Mag­i­cal mys­tery tour and moral­ity tale

The Washington Times Weekly - - Culture, Etc. -

h, Lon­don in the Six­ties, that fa­bled place and time of free­wheel­ing ex­is­tences and all man­ner of ex­trav­a­gant ex­pe­ri­ences where, so the say­ing goes, “if you were ac­tu­ally there, you won’t re­mem­ber it.” Tommy We­ber and Su­san “Puss” Co­riat, the cou­ple at the heart of this ex­traor­di­nary story, part mag­i­cal mys­tery tour and part moral­ity tale, are un­sur­pris­ingly no longer alive, but chances are, given the ac­tiv­i­ties they in­dulged in chron­i­cled here, their re­call would prob­a­bly be spotty at best.

For­tu­nately for us, Robert Green­field, the au­thor of “A Day in the Life”, has done a mar­velous job of re-cre­at­ing the wild ride of Tommy and Puss with a splen­did im­me­di­acy, al­low­ing the reader to fol­low closely their manic ac­tiv­i­ties. As ren­dered here any­way, they are in them­selves fas­ci­nat­ing char­ac­ters, oddly com­pelling and at­trac­tive de­spite their glar­ing flaws, but their story in­ter­sects with (and sheds light on) many iconic Six­ties fig­ures far bet­ter known than them, in­clud­ing Keith Richards, Ge­orge Har­ri­son and Char­lotte Ram­pling (for a time Tommy’s com­pan­ion). Read­ing this book is a lit­tle bit like get­ting on a roller­coaster, a lit­tle gid­dy­ing but never dull. Au­thor of two books on the Rolling Stones as well as bi­ogra­phies of rock pro­moter Bill Gra­ham, Grate­ful Dead lead gui­tarist Jerry Gar­cia, and LSD guru Ti­mothy Leary, Green­field is a su­perb guide through the tur­bu­lent world where this odd cou­ple led their fren­zied lives. He has had the ben­e­fit of know­ing Tommy and of hear­ing the re­mark­ably acute and in­sight­ful rem­i­nis­cences of the We­bers’ two sons, one of whom is the well­known ac­tor Jake We­ber. While Green­field is never heavy­handed in his mor­al­iz­ing, he has none­the­less writ­ten one of the most pow­er­ful cau­tion­ary tales about the heady Six­ties that I have ever read.

Tommy and Puss both came from priv­i­leged back­grounds, and each used them to but­tress their free­wheel­ing frol­ics. Nei­ther was quite what it seemed: he was in fact half-Dan­ish and her real fa­ther was not her heiress mother’s ti­tled hus­band, Vis­count Cur­zon, but Harold Isaac “Camel” Co­riat, a Sephardic Jew from Morocco. He had a good English Pub­lic (aka priv­i­leged pri­vate) School ed­u­ca­tion where he shone on the play­ing field and ac­quired the tough­ness and self­as­sur­ance, to say noth­ing of the con­tacts, that al­lowed him to launch him­self on the Lon­don scene. Thanks to her great­grand­fa­ther Sir John Maple, whose Lon­don fur­ni­ture em­po­rium was a fa­vorite with Europe’s royal houses as well as count­less English cus­tomers, Puss in­her­ited enor­mous wealth. Ex­trav­a­gance was hard-wired in their genes: Priscilla’s mother and grand­mother man­aged to spend 1.2 mil­lion pounds or about six mil­lion dol­lars at mid 20th-cen­tury English prices be­fore fi­nally end­ing up in bank­ruptcy pro­ceed­ings.

Still, thanks to her an­ces­tor, there was plenty of money for Puss in a trust fund. It is strik­ing just how cheap good liv­ing was in 50s and 60s Lon­don: Tommy was able to buy his first apart­ment in fash­ion­able Pont street ( it dou­bled as an il­licit gam­bling club) for a cou­ple of thou­sand pounds (about $6000). Later he was able to pur­chase a for­mer am­bas­sado­rial man­sion in grand Ch­ester Square for a mere 8,000 pounds ($20,000). Forty years later, it would be worth $36 mil­lion! But of course, they way they lived, money flowed out as fast or faster than it came in and Tommy be­came a world-class and world­wide drug dealer. The story of how he used his two young sons to smug­gle in a kilo (!) of co­caine for one Rolling Stone to give to an­other as a wed­ding present (it never got passed along; the first one con­sumed it all him­self) makes for hair-rais­ing read­ing. It’s not sur­pris­ing that later, Tommy would call the no­to­ri­ous prison Worm­wood Scrubs rather than Ch­ester Square his Lon­don home.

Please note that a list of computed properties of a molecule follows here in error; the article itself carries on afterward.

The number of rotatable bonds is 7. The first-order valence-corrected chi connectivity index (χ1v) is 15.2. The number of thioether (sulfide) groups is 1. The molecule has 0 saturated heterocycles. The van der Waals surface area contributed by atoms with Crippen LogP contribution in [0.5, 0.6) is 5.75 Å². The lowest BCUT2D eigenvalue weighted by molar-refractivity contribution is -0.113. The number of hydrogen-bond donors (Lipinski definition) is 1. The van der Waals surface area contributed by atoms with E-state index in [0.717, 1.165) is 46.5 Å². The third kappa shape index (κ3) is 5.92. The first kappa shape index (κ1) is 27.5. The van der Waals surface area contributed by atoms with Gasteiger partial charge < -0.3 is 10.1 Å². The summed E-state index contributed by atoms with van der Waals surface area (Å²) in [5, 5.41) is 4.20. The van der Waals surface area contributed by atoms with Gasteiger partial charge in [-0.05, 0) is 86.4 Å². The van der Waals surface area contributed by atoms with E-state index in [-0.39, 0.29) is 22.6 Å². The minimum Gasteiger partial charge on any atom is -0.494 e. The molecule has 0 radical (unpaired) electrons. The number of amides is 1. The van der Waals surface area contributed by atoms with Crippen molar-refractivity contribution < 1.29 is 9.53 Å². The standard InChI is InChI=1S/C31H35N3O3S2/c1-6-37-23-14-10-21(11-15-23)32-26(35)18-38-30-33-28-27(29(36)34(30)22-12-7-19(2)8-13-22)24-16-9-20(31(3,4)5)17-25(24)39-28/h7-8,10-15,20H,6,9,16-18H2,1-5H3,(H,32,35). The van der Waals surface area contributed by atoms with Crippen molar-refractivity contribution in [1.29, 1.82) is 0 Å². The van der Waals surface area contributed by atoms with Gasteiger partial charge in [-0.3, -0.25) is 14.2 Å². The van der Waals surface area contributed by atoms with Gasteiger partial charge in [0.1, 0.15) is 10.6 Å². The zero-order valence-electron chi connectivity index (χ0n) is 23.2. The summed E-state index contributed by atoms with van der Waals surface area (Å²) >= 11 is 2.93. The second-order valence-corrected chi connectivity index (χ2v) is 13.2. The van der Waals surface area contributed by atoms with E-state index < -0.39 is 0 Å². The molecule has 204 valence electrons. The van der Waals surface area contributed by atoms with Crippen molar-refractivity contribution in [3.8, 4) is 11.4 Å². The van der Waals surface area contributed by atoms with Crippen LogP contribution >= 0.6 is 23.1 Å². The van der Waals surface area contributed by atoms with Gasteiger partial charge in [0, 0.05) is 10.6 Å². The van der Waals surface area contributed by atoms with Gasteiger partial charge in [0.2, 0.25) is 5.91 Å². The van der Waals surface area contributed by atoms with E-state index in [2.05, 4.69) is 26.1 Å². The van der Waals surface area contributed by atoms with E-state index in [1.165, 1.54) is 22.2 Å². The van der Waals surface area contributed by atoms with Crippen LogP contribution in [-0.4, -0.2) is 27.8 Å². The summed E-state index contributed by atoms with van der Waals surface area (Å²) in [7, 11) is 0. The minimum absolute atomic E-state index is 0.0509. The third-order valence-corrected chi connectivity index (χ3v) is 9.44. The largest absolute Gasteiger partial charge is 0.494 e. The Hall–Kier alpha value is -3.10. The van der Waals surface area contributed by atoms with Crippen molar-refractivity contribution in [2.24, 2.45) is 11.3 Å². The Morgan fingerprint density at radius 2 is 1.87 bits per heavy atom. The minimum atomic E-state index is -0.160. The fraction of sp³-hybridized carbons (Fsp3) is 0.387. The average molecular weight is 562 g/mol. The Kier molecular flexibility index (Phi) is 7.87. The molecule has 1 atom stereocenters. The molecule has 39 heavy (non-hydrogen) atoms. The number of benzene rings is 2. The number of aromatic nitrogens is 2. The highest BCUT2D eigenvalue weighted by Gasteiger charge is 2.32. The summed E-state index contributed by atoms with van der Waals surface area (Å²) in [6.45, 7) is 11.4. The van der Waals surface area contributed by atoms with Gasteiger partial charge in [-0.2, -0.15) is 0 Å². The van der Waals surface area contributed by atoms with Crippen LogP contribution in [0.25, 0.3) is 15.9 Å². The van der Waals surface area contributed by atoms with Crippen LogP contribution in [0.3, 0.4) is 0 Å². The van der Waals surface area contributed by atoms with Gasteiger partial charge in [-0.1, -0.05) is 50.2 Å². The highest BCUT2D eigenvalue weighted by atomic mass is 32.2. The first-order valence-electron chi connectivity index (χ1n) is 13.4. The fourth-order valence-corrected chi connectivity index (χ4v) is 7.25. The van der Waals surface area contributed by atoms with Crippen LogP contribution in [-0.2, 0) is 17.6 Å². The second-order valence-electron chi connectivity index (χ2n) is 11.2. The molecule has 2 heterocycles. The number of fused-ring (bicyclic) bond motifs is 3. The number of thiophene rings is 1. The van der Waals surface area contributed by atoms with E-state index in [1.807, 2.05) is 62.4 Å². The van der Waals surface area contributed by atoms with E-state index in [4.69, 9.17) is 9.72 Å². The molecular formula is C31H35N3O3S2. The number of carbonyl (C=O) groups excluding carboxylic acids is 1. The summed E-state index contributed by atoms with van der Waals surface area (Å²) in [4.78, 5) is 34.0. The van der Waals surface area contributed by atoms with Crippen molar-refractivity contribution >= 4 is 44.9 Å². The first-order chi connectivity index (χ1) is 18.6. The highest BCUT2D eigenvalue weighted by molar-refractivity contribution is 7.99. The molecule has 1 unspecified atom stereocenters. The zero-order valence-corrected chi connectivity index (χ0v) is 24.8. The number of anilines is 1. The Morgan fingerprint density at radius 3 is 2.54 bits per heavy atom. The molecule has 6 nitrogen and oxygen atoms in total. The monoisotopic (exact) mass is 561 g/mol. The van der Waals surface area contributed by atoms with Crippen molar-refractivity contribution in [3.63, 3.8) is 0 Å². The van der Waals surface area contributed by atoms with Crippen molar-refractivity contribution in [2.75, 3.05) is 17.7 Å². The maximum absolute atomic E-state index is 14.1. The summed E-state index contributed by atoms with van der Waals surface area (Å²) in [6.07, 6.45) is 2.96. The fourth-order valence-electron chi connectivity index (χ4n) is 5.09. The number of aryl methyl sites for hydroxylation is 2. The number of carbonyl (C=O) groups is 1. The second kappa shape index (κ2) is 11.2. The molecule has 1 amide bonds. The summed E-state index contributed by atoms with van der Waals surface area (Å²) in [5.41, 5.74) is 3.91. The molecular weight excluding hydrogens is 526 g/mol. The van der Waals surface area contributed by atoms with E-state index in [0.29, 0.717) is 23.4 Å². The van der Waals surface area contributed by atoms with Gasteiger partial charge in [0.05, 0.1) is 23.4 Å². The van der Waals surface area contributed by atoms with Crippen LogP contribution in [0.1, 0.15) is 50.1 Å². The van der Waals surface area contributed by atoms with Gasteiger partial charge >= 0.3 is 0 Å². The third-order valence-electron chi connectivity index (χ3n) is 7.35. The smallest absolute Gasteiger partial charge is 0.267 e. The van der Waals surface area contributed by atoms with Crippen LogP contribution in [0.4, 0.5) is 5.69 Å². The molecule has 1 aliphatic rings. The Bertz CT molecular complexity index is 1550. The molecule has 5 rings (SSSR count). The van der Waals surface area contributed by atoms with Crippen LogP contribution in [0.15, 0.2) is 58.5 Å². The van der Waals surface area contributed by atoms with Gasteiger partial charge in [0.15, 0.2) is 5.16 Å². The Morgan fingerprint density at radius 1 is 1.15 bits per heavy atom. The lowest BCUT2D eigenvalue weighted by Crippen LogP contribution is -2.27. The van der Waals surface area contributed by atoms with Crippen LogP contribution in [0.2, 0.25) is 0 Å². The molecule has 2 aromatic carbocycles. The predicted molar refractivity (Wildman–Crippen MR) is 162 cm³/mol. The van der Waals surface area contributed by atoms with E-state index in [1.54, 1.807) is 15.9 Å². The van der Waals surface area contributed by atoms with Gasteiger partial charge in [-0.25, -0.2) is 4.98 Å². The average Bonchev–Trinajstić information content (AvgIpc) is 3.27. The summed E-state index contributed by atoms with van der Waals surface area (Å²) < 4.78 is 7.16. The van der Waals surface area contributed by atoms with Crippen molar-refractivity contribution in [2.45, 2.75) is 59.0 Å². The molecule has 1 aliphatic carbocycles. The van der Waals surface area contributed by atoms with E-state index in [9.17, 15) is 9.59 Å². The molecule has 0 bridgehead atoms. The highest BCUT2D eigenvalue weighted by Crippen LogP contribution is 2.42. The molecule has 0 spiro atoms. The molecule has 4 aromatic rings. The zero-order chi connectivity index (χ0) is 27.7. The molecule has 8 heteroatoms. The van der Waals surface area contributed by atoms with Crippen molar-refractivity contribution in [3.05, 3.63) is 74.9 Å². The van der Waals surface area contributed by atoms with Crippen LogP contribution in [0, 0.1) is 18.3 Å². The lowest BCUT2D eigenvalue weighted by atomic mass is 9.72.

Puss com­mit­ted sui­cide in a seedy Lon­don ho­tel room in 1971 aged 27. By then, heavy use of drugs in­clud­ing heroin and LSD had in­duced schizophre­nia. Amaz­ingly enough, Tommy man­aged, de­spite his own drug tak­ing and life­style which would seem to have made him a poor can­di­date for se­nior cit­i­zen­ship, to make it near the end of his six­ties be­fore suc­cumb­ing to an ab­scessed liver tu­mor. Still, as Green­field makes clear, even at the very end, there was a high price to pay for a life­time of drug abuse now that he needed the stuff for its true med­i­cal pur­pose:

“Be­cause Tommy’s level of drug tol­er­ance was off the charts, the mor­phine he was given did lit­tle to help ease his pain. [. . . ] With all the veins in his arms hav­ing long since col­lapsed from in­tra­venous drug use, the drug had to be in­jected into his groin and through the soles of his feet.”

Green­field sums up Tommy We­ber’s life pithily, ren­der­ing a grim but de­served judg­ment:

“To the very end, he had re­mained true to him­self. Not for Tommy the path of re­ha­bil­i­ta­tion or the kind of mod­er­a­tion that passed for so­cially ac­cept­able be­hav­ior. Like so many of his gen­er­a­tion who de­fied all the rules, his great­est fault had also been the foun­da­tion of his char­ac­ter. De­spite how stoned he had been through­out his life, Tommy had lived it fully and on the only terms he had ever un­der­stood — his own.”

Sin­gling out this solip­sism as the ba­sis for Tommy’s anti-so­cial be­hav­ior hits the nail on the head. In his case, char­ac­ter was in­deed des­tiny.

Martin Ru­bin is a writer and critic in Pasadena, Calif.

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